In 2021, friends and long-time hospo workers Bec Shave and Ellie O’Brien launched Babs (or Bad Ass Bitches). The pop-up diner – which is devoted to the OG, Barbra Streisand – pushes homemade pastas, clever snacks and bang-on drinks. Over 18 months, the pair took up one-night residencies at Aplenty, Valentina’s, Young Henrys and more, bringing lucky locals fantastic food and a strong community feel – for a short time only.
Now, they’ve set up shop in the former Saga digs on Enmore Road for three months (their longest stint yet). “It’s been great to be here,” Shave tells Broadsheet. “We’ve been able to work with beautiful wines and recipes that we haven’t been able to execute in the one-day pop-ups.”
It’s been a mix of Babs lovers and newbies, and those in the area who are excited to see a casual night-time venue – with fresh-made pasta daily – at a more approachable pricepoint. “The first week we saw a lot of familiar faces, long-term friends and people we’ve collaborated with in the past – whether they worked front of house [for us] or owned the venue that we were popping up in. We’re seeing people pop in on their way home from work, lots of people going to a show at the Enmore.”
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Broadsheet sat down with Shave, getting the goss on how Babs came about, how the inner-west run is going so far and where Babs will appear next.
A career in hospitality isn’t easy – what about it works for you?
It was important for Ellie and I to do something we loved. We’re here all the time, we gravitate towards it – we’re absolutely workaholics. The reward is having people come in.
You’ve only done short pop-ups before now. Has something lengthier always been the dream?
A bricks-and-mortar spot was always something we wanted to do, but Covid gave us a bit of a reality check – that it was potentially no longer something we could see as a dream coming true in our hospitality careers. [A permanent spot] got put on the backburner and the best solution we came up with was pop-ups. We could offer a food and drink experience but with the safety net of selling tickets a month ahead and knowing who was coming in.
The challenge of walking into a venue without ever seeing it was also very exciting. It ticks all the boxes in terms of high intensity and thrill, but not having the pressure of filling a restaurant every night.
Tell me about the format for the current Babs.
It’s walk-in only with an à la carte menu. There’s a little bit of everything for everyone: beautiful snacks, handmade pastas that Ellie does every morning, more substantial proteins and sides, dessert and a cheese course. It’s concise but has got everything there.
What are your picks of the menu?
That’s something I think people get caught out with when they start a restaurant – they don't realise that things will become cult classics. We were very strategic in what we placed on the menu. I like the chicken liver gougères – a little Comté choux pastry filled with chicken-liver parfait and topped with a beautiful sour-plum-and-shiso jam. It’s a cool two-biter snack to start you off. Decadent, but the right size.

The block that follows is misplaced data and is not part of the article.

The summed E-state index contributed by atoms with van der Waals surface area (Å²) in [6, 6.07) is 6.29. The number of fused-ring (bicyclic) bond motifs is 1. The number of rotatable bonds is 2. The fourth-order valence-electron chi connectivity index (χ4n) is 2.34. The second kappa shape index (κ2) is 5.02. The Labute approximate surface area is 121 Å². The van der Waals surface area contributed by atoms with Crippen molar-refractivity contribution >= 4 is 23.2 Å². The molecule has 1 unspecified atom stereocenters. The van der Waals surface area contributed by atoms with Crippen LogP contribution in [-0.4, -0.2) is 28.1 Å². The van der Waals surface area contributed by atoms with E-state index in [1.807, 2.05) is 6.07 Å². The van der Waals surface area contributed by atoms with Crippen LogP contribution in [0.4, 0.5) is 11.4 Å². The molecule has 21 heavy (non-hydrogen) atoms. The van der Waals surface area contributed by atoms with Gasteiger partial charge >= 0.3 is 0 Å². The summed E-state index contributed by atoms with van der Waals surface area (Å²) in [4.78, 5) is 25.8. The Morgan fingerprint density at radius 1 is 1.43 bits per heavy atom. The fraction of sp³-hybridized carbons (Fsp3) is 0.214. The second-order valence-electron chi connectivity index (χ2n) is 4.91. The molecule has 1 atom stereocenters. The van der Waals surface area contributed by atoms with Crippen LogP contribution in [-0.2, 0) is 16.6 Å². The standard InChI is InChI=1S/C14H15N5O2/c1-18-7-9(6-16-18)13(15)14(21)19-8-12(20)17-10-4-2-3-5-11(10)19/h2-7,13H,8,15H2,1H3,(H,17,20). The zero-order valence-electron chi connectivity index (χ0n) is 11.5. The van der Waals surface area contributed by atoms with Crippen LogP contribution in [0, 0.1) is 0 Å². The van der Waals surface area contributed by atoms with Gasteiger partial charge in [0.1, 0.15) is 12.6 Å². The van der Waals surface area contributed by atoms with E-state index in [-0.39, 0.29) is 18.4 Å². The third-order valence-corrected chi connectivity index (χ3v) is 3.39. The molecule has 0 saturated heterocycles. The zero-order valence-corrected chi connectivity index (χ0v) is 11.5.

Ellie executes really beautiful dishes simply, the way they’re meant to be. Pickled sardines I think people find a really fun, nostalgic throwback. Really simply done, served with pickled onions and good olive oil – of course, they go well with bread and butter. Ellie’s just started making beautiful challah buns – a little homage to our patron saint Barbra Streisand – as our new house roll.
Handmade pasta is a signature that changes fortnightly. I’m sure people appreciate that if you’re rolling pasta for hundreds of guests every week, it gets repetitive.
We want to keep dessert simple and fresh. We did get known for doing things in a bundt tin. We started with champagne jelly, and now we’ve got this beautiful Grand Marnier caramel flan. We just offer one semi-hard cheese, too – you want a restaurant to have a little bit of everything.
You guys have a two-sip Marini that I’m very into. How did that come about?
It’s just us on a menu. That’s what we like to see and drink. The two-sip Martini is our house Martini and it’s made to my spec. If you don’t like it that way, you’re just not going to have one. I mean, it’s the same with the food, right? Drink menus should have the same respect and curation that food menus do.
As I’ve aged, I really love a Martini pre- and post-meal – but I can’t drink two full ones. The two-sip is the solution: I’ve had a Martini moment, but I’ve not drunk a huge amount of alcohol.
That’s a great marker: if I like it, other people will like it too.
Yeah, I love it, Ellie loves it. We can stand by it, and that's really important. I think that translates for people – they can taste the appreciation we have for the food that we’re putting out and the drinks that we’ve selected.
There’s a clarified Bloody Mary, too. Are you behind the drinks menu?
Yeah. I wouldn’t say I’m a mixologist, I just like to see drinks done in a way that’s approachable. The Bloody Mary came from the idea of ‘We love a Bloody Mary, but we don’t want you to have a meal in a glass and not be inclined to have the meal on your plate’. [We have this] beautiful spiced tomato water that has all the flavours of a Bloody Mary but that’s nice, light and looks like a Martini.
Where do you see Babs going next?
She’s absolutely going on a holiday. Ellie and I have worked consistently through Covid, nonstop. It’s important for us to stop and reset, take stock of what we’ve done over the three months. We’ll definitely consider doing something more permanent if we’ve succeeded – a loose term! Whatever a measure of success is.
Babs is open at 178 Enmore Road, Enmore, until Sunday December 17, 2023.
Thu to Sat 5pm–late